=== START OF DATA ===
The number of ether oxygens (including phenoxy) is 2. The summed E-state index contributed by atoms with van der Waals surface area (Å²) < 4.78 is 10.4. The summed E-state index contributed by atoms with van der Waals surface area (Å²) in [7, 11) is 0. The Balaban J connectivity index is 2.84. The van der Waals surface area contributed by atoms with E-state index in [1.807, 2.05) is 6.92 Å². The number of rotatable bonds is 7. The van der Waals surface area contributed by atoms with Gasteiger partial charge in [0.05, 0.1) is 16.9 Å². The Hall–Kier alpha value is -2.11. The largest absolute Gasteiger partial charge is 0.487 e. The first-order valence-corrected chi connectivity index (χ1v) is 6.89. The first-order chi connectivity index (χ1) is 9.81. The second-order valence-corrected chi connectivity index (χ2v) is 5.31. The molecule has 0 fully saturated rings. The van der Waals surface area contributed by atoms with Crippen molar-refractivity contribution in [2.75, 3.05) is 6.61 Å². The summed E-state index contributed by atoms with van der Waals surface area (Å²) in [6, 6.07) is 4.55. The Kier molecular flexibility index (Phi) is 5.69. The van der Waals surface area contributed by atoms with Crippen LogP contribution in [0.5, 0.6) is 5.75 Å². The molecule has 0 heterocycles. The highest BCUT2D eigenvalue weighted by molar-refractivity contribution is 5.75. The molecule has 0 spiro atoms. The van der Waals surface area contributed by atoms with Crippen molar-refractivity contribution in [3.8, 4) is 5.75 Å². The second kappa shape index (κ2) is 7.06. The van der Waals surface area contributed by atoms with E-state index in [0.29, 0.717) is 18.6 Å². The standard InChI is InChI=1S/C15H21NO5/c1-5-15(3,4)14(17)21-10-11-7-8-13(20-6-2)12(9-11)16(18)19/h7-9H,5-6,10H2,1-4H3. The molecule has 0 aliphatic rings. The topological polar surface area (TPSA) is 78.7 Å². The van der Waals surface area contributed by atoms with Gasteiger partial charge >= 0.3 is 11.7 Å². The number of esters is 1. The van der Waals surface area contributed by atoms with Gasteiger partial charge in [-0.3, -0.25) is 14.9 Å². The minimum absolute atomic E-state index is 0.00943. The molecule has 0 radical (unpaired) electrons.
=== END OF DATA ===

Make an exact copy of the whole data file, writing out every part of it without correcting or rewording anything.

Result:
The number of ether oxygens (including phenoxy) is 2. The summed E-state index contributed by atoms with van der Waals surface area (Å²) < 4.78 is 10.4. The summed E-state index contributed by atoms with van der Waals surface area (Å²) in [7, 11) is 0. The Balaban J connectivity index is 2.84. The van der Waals surface area contributed by atoms with E-state index in [1.807, 2.05) is 6.92 Å². The number of rotatable bonds is 7. The van der Waals surface area contributed by atoms with Gasteiger partial charge in [0.05, 0.1) is 16.9 Å². The Hall–Kier alpha value is -2.11. The largest absolute Gasteiger partial charge is 0.487 e. The first-order valence-corrected chi connectivity index (χ1v) is 6.89. The first-order chi connectivity index (χ1) is 9.81. The second-order valence-corrected chi connectivity index (χ2v) is 5.31. The molecule has 0 fully saturated rings. The van der Waals surface area contributed by atoms with Crippen molar-refractivity contribution in [2.75, 3.05) is 6.61 Å². The summed E-state index contributed by atoms with van der Waals surface area (Å²) in [6, 6.07) is 4.55. The Kier molecular flexibility index (Phi) is 5.69. The van der Waals surface area contributed by atoms with Crippen LogP contribution in [0.5, 0.6) is 5.75 Å². The molecule has 0 heterocycles. The highest BCUT2D eigenvalue weighted by molar-refractivity contribution is 5.75. The molecule has 0 spiro atoms. The van der Waals surface area contributed by atoms with Crippen molar-refractivity contribution in [3.8, 4) is 5.75 Å². The second kappa shape index (κ2) is 7.06. The van der Waals surface area contributed by atoms with E-state index in [0.29, 0.717) is 18.6 Å². The standard InChI is InChI=1S/C15H21NO5/c1-5-15(3,4)14(17)21-10-11-7-8-13(20-6-2)12(9-11)16(18)19/h7-9H,5-6,10H2,1-4H3. The molecule has 0 aliphatic rings. The topological polar surface area (TPSA) is 78.7 Å². The van der Waals surface area contributed by atoms with Gasteiger partial charge >= 0.3 is 11.7 Å². The number of esters is 1. The van der Waals surface area contributed by atoms with Gasteiger partial charge in [-0.3, -0.25) is 14.9 Å². The minimum absolute atomic E-state index is 0.00943. The molecule has 0 radical (unpaired) electrons.